27.09.2014 - 28.09.2014
After 22 hours of travel (which includes a long layover) we arrive in Amman, Jordan at 5 am. My first impression of Jordan is that people here drive like maniacs. I have since learnt that only our cabbie drives like a maniac. I was however too tired to get worried about driving on the other side of the median. We arrive in downtown Amman white knuckled and 22 JD (34 CAD) poorer. Not having booked a hostel prior, we pop into a few and bargain for a room (which consisted of us saying the hostel across the street offered less… so they matched the price) The hostel was amazing solely due to the fact that they had a bed with fluffy pillows (my less tired self would give it a neutral rating). The washroom was the only interesting feature (interesting, as in strange). It was basically a room with the toilet, a small sink and a shower spout …so taking a shower just made everything in the bathroom wet for the rest of the day.
Amman, population 1-4 million depending what source you read, is a chaotic and crowded place. The city is built on 19 hills, so all the streets curve upwards or downwards in a way that makes it rather easy to get lost, especially if you rely on the map they provide you with at the airport. The day was spent in a jetlag haze getting lost in the buzzing streets filled with venders trying to sell you all the things you don’t need. If you’re ever in Amman try the date or fruit smoothies. Yum!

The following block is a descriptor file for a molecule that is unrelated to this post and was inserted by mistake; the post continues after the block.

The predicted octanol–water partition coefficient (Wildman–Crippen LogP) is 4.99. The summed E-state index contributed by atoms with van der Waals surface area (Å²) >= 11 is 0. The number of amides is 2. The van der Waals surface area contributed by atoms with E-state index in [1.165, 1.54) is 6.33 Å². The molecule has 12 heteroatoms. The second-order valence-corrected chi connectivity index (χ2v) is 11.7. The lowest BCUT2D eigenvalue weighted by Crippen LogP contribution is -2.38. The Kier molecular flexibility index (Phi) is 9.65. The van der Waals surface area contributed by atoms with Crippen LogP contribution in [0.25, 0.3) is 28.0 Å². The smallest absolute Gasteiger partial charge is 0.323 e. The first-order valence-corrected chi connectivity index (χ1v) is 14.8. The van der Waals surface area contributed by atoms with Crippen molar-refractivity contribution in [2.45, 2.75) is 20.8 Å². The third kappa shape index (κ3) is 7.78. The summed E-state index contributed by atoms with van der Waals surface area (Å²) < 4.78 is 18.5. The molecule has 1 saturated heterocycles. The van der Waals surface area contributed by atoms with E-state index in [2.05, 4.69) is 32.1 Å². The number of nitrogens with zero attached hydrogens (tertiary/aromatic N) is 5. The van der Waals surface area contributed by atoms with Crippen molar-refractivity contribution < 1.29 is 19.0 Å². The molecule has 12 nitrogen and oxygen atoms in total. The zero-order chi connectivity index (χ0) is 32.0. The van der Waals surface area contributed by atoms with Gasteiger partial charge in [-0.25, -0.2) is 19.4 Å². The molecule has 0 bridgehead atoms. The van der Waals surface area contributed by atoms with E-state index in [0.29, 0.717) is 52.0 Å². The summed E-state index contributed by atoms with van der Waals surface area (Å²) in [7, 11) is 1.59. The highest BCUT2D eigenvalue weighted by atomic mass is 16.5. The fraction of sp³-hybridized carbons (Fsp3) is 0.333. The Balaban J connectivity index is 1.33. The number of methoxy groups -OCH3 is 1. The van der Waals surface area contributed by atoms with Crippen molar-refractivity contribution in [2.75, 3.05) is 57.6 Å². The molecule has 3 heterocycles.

Amman is a mixture of traditional and modern. We were mostly exposed to the old city where all the shop owners are men, the crosswalks are just for decoration, the streets burst with colors of merchandise, and the stray cats roam. As we drove out of town I could see the skyscrapers, modern buildings and the yellow and blue Ikea. I have honed the perfect way to cross the street in Amman: find a relatively large local woman about to cross the street and shadow her (she likely knows what she’s doing and won’t get hit or if she does you’ll likely survive). I have however yet to discover the secret behind all the cars beeping…for the most part there seems no rhyme or reason to it, but it is unrelenting.
Fun fact of the day: Every time I introduced myself I get “Nora ahhh (stranger proudly smiling) it’s an Arabic name, did you know?” It means “light.” Have yet to tell them it’s also a Hungarian name and the name of the main character in the Swedish play “A Doll’s House” (who I was named after).